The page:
The active voice is often better than the passive voice because it is direct. This makes it easier to understand and unambiguous.
With the active voice a subject does something to an object: Andy kicked the ball.
In the passive voice the object is acted on by the subject: The ball was kicked by Andy.
An active voice makes for tighter writing and easier reading. It is more personal and less formal.
My example passive sentence used six words while the active sentence needed only four. It also has simpler grammar. Active sentences are economic and clear.
Active voice phrases are easier to understand because they involve fewer stages – or as someone once said “fewer mental hoops to jump through”. This becomes important in more complex sentences and longer pieces of text.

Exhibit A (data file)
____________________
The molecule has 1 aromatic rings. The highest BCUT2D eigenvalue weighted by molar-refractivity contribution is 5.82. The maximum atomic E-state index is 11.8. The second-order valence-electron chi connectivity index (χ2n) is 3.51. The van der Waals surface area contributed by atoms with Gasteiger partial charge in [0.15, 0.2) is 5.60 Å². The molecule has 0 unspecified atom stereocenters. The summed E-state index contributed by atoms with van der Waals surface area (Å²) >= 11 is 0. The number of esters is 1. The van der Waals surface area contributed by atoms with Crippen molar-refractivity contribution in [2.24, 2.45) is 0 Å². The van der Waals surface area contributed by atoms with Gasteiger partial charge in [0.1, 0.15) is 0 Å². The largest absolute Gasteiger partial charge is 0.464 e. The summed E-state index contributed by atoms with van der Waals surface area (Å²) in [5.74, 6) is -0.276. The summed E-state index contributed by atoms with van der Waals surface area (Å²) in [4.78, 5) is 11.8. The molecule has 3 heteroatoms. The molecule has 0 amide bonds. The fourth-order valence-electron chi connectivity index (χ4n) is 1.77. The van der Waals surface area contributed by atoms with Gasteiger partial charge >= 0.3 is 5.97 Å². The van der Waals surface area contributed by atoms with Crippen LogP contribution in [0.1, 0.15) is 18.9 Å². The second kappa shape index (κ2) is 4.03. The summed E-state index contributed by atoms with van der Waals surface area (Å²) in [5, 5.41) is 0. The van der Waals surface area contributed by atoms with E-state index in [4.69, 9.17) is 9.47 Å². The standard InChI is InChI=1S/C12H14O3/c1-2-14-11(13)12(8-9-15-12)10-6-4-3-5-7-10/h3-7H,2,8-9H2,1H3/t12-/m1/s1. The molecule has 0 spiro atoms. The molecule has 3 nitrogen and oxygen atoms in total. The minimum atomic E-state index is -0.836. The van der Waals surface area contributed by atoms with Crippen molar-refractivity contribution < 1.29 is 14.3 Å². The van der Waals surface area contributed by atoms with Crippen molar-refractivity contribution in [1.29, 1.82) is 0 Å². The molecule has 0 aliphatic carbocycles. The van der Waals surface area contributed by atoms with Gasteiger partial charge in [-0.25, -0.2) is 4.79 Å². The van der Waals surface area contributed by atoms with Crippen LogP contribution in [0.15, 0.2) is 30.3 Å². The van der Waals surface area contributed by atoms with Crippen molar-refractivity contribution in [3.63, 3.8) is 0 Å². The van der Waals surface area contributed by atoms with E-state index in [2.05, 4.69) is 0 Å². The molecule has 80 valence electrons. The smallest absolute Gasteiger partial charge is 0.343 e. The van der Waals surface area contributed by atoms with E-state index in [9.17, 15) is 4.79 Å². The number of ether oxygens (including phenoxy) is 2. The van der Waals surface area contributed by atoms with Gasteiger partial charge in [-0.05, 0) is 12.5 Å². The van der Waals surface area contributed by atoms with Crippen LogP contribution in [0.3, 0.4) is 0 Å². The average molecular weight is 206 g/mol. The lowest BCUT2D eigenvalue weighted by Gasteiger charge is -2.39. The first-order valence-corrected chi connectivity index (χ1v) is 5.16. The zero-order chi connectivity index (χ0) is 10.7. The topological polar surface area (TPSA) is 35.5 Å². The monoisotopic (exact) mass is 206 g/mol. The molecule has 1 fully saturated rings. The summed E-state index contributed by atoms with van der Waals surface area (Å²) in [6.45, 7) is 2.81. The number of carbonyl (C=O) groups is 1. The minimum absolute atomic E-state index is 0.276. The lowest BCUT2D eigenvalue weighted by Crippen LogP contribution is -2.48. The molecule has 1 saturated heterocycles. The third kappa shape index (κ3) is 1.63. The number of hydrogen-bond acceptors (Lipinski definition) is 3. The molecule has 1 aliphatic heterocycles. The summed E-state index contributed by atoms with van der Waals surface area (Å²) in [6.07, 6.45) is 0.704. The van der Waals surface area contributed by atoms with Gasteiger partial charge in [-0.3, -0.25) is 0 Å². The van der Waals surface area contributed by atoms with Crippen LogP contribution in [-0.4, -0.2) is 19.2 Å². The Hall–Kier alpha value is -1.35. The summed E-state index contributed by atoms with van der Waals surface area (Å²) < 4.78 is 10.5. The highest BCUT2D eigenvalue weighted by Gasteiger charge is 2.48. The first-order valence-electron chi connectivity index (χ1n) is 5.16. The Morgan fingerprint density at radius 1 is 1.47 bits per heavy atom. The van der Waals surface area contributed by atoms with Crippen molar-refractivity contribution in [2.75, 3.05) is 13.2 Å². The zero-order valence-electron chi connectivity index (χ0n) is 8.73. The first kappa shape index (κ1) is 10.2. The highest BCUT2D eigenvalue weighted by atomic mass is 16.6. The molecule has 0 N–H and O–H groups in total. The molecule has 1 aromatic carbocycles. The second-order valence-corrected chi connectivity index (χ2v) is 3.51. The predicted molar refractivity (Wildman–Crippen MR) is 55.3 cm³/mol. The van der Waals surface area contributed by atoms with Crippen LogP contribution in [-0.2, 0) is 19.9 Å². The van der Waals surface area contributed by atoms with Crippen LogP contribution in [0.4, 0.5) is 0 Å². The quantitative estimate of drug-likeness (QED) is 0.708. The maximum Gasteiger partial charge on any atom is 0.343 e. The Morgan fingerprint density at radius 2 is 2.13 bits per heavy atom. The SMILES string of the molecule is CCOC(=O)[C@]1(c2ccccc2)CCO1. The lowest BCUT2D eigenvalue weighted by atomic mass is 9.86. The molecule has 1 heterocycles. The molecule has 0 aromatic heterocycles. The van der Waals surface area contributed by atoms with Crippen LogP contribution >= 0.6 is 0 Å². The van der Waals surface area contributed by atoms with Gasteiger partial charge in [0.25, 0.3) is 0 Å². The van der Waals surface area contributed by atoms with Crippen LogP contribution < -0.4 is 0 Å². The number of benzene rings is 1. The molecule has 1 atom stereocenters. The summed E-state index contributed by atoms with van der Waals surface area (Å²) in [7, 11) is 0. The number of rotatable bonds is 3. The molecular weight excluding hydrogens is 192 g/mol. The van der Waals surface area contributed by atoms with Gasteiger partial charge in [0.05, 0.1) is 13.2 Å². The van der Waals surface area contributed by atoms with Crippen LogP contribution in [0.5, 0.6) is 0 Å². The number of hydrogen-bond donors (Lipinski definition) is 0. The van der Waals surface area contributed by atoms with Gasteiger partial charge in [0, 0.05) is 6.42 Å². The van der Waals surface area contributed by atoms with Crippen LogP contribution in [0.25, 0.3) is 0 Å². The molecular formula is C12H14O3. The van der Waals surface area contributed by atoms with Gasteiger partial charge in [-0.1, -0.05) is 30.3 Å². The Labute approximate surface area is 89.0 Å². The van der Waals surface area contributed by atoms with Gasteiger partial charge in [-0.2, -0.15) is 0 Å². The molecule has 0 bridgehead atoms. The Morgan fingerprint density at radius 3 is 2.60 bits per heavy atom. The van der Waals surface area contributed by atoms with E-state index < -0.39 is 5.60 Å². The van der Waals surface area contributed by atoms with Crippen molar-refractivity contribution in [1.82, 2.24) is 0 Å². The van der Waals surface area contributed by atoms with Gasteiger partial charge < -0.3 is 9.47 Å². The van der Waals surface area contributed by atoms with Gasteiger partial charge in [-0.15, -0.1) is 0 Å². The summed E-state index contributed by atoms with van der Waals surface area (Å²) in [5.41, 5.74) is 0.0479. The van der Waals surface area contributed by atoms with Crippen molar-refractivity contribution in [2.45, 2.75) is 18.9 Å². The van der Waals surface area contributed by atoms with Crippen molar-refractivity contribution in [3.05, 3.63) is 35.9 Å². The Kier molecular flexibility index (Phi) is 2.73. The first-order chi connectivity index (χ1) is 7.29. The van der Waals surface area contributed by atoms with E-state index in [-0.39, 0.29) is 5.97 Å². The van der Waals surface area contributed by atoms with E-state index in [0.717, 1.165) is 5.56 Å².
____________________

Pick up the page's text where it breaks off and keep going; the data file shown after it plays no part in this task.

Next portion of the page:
Sentences written in the active voice read as if the writer is confident about the facts. In contrast, phrases and sentences written in the passive voice seem tentative or uncertain.
Bureaucrats and corporate managers often like hiding behind the passive voice’s ambiguities.
For example, in the phrase; “the claims have been analysed”, it isn’t clear who did the analysis. On the other hand; “We analysed the claims” is definite.
Things get worse when the writer resorts to using the word ‘it’ instead of ‘I’ or ‘we’:
In the sentence “It was decided no claims would be payable” the author is deliberately hiding behind the ‘it’ implying that authority comes from on high and not identifying the person who did the deciding.
There are times when you need to use the passive voice. We’ll look at them in another post.